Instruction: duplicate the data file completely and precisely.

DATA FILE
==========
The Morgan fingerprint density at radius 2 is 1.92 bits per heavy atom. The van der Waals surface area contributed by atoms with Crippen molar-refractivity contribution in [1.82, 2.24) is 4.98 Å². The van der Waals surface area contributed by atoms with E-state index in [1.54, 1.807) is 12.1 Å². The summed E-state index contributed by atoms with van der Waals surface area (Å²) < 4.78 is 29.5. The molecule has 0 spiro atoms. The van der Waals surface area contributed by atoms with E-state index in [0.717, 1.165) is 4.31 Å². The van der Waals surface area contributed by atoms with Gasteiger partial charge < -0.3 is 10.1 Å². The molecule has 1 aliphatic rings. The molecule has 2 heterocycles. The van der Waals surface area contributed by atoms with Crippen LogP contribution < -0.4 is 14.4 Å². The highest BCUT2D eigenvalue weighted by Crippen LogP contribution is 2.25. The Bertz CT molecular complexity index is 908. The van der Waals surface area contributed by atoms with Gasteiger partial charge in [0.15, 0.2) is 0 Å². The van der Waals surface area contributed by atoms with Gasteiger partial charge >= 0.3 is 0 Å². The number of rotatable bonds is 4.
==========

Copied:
The Morgan fingerprint density at radius 2 is 1.92 bits per heavy atom. The van der Waals surface area contributed by atoms with Crippen molar-refractivity contribution in [1.82, 2.24) is 4.98 Å². The van der Waals surface area contributed by atoms with E-state index in [1.54, 1.807) is 12.1 Å². The summed E-state index contributed by atoms with van der Waals surface area (Å²) < 4.78 is 29.5. The molecule has 0 spiro atoms. The van der Waals surface area contributed by atoms with E-state index in [0.717, 1.165) is 4.31 Å². The van der Waals surface area contributed by atoms with Gasteiger partial charge < -0.3 is 10.1 Å². The molecule has 1 aliphatic rings. The molecule has 2 heterocycles. The van der Waals surface area contributed by atoms with Crippen LogP contribution < -0.4 is 14.4 Å². The highest BCUT2D eigenvalue weighted by Crippen LogP contribution is 2.25. The Bertz CT molecular complexity index is 908. The van der Waals surface area contributed by atoms with Gasteiger partial charge in [0.15, 0.2) is 0 Å². The van der Waals surface area contributed by atoms with Gasteiger partial charge >= 0.3 is 0 Å². The number of rotatable bonds is 4.